Pentaquarks Have Physicists Psyched—And Baffled

Sophia Chen at Wired:

GettyImages-466770936-582x466Physicists at the Large Hadron Collider have been smashing protons together, on and off, since 2009. On Tuesday they announced that they’d encountered a new particle as a result of all those subatomic crack-ups called the pentaquark—and it could help explain what holds together other subatomic particles like protons and neutrons.

Close followers of the saga responded to the news like hungry Star Wars fans to a new trailer, immediately formulating potential plotlines for the particle. Within 30 hours of the announcement, physicists began to submittheir theories about the pentaquark to the online, pre-peer review science article repository arXiv. But assembling those papers is hard—and these scientists didn’t come up with their new theories overnight. How did they get it done so fast? As is wont to happen with any big reveal, somebody in the research team leaked the inside scoop.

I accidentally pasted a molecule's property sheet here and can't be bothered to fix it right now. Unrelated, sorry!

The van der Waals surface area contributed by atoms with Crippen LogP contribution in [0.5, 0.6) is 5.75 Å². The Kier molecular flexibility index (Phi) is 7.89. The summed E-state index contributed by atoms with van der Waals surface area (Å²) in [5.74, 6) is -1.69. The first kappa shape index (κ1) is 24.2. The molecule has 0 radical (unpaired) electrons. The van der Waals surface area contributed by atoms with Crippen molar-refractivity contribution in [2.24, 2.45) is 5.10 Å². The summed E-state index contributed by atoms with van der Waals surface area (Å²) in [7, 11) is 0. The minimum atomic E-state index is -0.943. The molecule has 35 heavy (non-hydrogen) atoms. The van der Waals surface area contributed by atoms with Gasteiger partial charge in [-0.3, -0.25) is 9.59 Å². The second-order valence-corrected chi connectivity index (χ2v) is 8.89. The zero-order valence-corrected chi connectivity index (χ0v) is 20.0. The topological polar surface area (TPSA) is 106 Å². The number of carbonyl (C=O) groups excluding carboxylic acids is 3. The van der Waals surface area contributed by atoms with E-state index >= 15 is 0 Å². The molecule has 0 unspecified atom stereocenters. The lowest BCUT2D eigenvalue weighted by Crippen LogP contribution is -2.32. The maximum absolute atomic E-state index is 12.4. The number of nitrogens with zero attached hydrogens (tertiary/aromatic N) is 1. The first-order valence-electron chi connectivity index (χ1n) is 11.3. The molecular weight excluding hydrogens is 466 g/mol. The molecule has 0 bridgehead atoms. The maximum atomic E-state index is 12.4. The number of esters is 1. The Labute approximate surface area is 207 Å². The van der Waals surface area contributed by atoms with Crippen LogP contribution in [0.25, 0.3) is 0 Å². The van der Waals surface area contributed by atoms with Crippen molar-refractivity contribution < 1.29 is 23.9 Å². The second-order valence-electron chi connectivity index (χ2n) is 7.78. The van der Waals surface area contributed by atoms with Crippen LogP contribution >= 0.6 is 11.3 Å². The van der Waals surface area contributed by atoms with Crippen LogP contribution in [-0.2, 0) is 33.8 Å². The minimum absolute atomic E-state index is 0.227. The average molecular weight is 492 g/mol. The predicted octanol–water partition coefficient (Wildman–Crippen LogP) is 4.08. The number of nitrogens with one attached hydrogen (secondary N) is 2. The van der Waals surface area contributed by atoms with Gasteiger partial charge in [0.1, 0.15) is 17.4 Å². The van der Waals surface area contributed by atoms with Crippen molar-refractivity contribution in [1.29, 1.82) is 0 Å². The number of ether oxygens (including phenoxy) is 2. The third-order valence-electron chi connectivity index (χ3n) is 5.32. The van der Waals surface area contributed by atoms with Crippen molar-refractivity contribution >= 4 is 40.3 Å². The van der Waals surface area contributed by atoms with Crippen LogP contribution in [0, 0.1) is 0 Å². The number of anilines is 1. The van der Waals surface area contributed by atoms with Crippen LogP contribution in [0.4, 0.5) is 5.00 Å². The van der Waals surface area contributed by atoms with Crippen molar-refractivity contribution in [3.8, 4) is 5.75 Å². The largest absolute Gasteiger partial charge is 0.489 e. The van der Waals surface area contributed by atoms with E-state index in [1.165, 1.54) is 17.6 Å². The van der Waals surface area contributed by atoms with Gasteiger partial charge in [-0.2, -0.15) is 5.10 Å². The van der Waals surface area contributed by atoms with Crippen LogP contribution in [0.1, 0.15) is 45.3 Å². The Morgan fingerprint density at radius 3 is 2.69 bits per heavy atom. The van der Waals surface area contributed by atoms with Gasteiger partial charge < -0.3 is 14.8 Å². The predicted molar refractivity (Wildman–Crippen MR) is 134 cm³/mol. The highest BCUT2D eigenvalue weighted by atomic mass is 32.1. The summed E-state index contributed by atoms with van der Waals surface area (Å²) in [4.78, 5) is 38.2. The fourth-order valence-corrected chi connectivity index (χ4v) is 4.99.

“Despite everyone’s good intentions, rumors do spread,” says Guy Wilkinson, the spokesperson for the LHCb (that stands for Large Hadron Collider Beauty experiment), the research team that found the particle in several years worth of data. The leak isn’t surprising, considering the team consists of over 1,100 members from 16 different countries.

So why does the pentaquark have so many fans? After all, its origin story isn’t fresh: Physicists predicted the particle existed over 30 years ago, after they first put forth the theory that protons, neutrons, and other so-called hadrons were made of even smaller particles called quarks.

More here.